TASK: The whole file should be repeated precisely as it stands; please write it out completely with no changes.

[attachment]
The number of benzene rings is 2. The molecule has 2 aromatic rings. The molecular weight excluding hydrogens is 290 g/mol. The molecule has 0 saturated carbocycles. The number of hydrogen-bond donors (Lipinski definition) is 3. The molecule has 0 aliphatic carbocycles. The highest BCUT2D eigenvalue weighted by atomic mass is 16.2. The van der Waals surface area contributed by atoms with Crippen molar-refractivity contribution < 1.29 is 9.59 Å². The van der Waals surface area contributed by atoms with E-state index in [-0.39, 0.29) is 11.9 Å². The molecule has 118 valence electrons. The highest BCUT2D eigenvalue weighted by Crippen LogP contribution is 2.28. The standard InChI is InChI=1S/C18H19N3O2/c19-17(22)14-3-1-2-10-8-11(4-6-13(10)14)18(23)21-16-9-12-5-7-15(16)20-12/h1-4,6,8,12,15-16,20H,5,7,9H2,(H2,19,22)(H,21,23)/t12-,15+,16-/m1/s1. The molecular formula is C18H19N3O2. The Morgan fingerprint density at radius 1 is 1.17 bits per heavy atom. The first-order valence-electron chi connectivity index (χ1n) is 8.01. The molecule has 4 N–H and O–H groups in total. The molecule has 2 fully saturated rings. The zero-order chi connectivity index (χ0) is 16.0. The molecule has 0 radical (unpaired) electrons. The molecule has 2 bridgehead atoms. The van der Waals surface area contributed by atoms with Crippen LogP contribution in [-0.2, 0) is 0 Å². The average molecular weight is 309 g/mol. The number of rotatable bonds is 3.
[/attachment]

The number of benzene rings is 2. The molecule has 2 aromatic rings. The molecular weight excluding hydrogens is 290 g/mol. The molecule has 0 saturated carbocycles. The number of hydrogen-bond donors (Lipinski definition) is 3. The molecule has 0 aliphatic carbocycles. The highest BCUT2D eigenvalue weighted by atomic mass is 16.2. The van der Waals surface area contributed by atoms with Crippen molar-refractivity contribution < 1.29 is 9.59 Å². The van der Waals surface area contributed by atoms with E-state index in [-0.39, 0.29) is 11.9 Å². The molecule has 118 valence electrons. The highest BCUT2D eigenvalue weighted by Crippen LogP contribution is 2.28. The standard InChI is InChI=1S/C18H19N3O2/c19-17(22)14-3-1-2-10-8-11(4-6-13(10)14)18(23)21-16-9-12-5-7-15(16)20-12/h1-4,6,8,12,15-16,20H,5,7,9H2,(H2,19,22)(H,21,23)/t12-,15+,16-/m1/s1. The molecular formula is C18H19N3O2. The Morgan fingerprint density at radius 1 is 1.17 bits per heavy atom. The first-order valence-electron chi connectivity index (χ1n) is 8.01. The molecule has 4 N–H and O–H groups in total. The molecule has 2 fully saturated rings. The zero-order chi connectivity index (χ0) is 16.0. The molecule has 0 radical (unpaired) electrons. The molecule has 2 bridgehead atoms. The van der Waals surface area contributed by atoms with Crippen LogP contribution in [-0.2, 0) is 0 Å². The average molecular weight is 309 g/mol. The number of rotatable bonds is 3.